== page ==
1. Stop believing that what happens in your life is down to the vagaries of luck, destiny, supernatural forces, malevolent other people, or anything else outside your self.

Psychologists call this “external locus of control.” It’s a kind of fatalism, where people believe that they can do little or nothing personally to change their lives.

Because of this, they either merely hope for the best, focus on trying to change their luck by various kinds of superstition, or submit passively to whatever comes—while complaining that it doesn’t match their hopes.

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Most successful people take the opposite view. They have “internal locus of control.” They believe that what happens in their life is nearly all down to them; and that even when chance events occur, what is important is not the event itself, but how you respond to it.

This makes them pro-active, engaged, ready to try new things, and keen to find the means to change whatever in their lives they don’t like.

They aren’t fatalistic and they don’t blame bad luck for what isn’t right in their world. They look for a way to make things better.

Are they luckier than the others? Of course not.

Luck is random—that’s what chance means—so they are just as likely to suffer setbacks as anyone else.

What’s different is their response. When things go wrong, they quickly look for ways to put them right. They don’t whine, pity themselves, or complain about “bad luck.” They try to learn from what happened to avoid or correct it next time and get on with living their life as best they can.

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No one is habitually luckier or unluckier than anyone else. It may seem so, over the short term (Random events often come in groups, just as random numbers often lie close together for several instances—which is why gamblers tend to see patterns where none exist).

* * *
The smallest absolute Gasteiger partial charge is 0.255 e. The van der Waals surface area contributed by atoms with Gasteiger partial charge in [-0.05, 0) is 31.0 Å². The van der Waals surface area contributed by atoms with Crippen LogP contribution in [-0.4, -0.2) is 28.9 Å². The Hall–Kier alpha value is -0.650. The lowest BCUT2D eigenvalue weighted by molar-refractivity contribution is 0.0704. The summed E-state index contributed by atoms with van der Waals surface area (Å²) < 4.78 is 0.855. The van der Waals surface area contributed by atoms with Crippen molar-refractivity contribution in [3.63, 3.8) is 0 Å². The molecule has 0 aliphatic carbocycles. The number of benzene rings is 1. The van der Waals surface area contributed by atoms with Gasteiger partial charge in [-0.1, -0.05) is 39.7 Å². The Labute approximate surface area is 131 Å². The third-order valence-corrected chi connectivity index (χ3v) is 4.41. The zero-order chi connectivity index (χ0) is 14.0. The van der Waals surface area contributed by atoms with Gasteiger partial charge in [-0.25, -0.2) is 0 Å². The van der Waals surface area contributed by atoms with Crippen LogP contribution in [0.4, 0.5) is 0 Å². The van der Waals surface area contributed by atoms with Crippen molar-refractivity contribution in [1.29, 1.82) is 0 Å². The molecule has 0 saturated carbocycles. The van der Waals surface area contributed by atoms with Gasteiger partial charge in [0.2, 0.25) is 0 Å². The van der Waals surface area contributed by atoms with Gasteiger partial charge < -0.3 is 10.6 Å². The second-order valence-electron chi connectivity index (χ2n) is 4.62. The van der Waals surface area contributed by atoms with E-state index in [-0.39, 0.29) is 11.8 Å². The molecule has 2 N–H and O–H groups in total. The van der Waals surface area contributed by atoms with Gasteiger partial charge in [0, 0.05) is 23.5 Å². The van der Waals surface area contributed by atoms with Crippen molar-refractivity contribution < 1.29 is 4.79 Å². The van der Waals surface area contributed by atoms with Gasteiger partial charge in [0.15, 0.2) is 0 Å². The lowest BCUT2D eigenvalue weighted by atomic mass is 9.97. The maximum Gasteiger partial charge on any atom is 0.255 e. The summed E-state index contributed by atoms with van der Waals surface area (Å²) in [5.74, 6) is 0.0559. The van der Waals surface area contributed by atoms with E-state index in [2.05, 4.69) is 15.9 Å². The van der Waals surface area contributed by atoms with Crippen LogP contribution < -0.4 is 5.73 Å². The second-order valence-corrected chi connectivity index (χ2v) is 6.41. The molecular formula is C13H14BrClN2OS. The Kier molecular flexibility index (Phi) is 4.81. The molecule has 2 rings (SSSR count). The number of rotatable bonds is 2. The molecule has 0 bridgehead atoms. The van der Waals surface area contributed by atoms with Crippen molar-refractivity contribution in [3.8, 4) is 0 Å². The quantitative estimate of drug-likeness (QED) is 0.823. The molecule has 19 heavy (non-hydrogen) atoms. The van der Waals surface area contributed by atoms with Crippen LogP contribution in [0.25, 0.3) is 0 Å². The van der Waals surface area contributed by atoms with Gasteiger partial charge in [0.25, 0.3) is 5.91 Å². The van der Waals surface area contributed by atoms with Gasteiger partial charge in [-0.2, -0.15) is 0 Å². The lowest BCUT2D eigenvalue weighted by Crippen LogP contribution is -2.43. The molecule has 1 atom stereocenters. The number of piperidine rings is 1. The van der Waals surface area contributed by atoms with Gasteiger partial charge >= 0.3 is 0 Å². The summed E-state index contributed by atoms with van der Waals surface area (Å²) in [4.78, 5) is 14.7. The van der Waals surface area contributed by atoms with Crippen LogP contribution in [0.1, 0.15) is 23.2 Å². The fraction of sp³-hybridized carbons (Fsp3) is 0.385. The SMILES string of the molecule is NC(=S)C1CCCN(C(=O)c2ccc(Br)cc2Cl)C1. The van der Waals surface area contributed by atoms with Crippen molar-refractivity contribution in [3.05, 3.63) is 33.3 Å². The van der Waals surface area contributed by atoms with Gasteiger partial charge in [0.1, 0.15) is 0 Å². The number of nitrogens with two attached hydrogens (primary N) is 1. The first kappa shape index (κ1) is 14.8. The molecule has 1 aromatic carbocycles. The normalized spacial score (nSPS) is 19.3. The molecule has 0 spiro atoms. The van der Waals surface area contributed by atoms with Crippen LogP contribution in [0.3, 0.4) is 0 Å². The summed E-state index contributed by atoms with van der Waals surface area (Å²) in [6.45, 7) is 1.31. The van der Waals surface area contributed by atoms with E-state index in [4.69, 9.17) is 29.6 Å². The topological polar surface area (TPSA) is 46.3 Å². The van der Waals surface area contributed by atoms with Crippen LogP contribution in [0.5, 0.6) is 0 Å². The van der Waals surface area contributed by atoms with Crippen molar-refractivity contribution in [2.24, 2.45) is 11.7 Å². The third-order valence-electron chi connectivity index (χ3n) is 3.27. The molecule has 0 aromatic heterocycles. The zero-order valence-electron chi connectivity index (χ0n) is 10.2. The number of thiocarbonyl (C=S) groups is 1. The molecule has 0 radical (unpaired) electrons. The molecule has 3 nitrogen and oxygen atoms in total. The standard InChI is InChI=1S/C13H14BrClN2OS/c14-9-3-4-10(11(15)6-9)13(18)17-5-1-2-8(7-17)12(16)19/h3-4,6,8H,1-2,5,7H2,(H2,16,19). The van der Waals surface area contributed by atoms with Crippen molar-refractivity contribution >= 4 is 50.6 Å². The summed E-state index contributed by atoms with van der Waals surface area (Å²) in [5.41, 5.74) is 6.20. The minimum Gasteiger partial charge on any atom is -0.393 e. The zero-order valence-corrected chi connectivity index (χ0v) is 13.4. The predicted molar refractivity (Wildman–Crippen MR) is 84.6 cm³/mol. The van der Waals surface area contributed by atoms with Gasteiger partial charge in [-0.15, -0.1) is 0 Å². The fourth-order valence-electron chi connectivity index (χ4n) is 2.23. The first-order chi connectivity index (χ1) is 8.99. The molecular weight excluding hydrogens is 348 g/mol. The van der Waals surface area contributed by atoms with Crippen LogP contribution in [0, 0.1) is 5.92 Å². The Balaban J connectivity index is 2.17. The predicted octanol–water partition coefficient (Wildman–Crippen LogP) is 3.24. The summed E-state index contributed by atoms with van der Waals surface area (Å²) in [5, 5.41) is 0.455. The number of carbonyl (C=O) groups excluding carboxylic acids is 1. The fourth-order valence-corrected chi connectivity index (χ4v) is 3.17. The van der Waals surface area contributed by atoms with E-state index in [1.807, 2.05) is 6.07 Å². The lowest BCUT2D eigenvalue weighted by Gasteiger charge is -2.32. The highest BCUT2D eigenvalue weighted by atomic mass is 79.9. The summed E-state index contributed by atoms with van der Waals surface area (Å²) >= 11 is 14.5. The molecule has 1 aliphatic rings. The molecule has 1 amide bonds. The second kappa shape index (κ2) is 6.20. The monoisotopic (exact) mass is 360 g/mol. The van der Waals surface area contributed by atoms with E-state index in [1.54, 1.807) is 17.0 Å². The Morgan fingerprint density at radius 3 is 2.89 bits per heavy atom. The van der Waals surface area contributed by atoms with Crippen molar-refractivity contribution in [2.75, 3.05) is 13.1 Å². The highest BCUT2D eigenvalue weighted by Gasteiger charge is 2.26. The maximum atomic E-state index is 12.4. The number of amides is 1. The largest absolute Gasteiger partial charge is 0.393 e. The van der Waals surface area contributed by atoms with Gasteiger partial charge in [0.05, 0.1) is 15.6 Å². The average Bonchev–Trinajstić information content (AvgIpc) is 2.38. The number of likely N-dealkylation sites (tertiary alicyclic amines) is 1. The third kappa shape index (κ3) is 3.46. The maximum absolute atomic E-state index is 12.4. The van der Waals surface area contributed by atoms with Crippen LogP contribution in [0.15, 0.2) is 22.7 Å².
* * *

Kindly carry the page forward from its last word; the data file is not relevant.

When you take a longer perspective, random chance is just . . . random. Yet those who feel that they are less lucky, typically pay far more attention to short-term instances of bad luck, convincing themselves of the correctness of their belief.

Your locus of control isn’t genetic. You learned it somehow. If it isn’t working for you, change it.

2. Remember that whatever you pay attention to grows in your mind.

If you focus on what’s going wrong in your life—especially if you see it as “bad luck” you can do nothing about—it will seem blacker and more malevolent.

In a short time, you’ll become so convinced that everything is against you that you’ll notice more and more instances where this appears to be true. As a result, you will almost certainly stop trying, convinced that nothing you can do will improve your prospects.

Fatalism feeds on itself until people become passive “victims” of life’s blows. The “losers” in life are those who are convinced they will fail before they start anything; sure that their “bad luck” will ruin any prospects of success.

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They rarely notice that the true reasons for their failure are ignorance, laziness, lack of skill, lack of forethought, or just plain foolishness—all of which they could do something to correct, if only they would stop blaming other people or “bad luck” for their personal deficiencies.

Your attention is under your control. Send it where you want it to go. Starve the negative thoughts until they die.

To improve your fortune, first decide that what happens is nearly always down to you; then try focusing on what works and what turns out well, not the bad stuff.

Your “fate” really does depend on the choices that you make. When random events happen, as they always will, do you choose to try to turn them to your advantage or just complain about them?

Thomas Jefferson is said to have used these words:

“I’m a great believer in luck and I find the harder I work, the more I have of it.”

Ralph Waldo Emerson said:

“Shallow men believe in luck. Strong men believe in cause and effect.”

Your luck, in the end, is pretty much what you choose it to be.

Featured photo credit: LoboStudio Hamburg via unsplash.com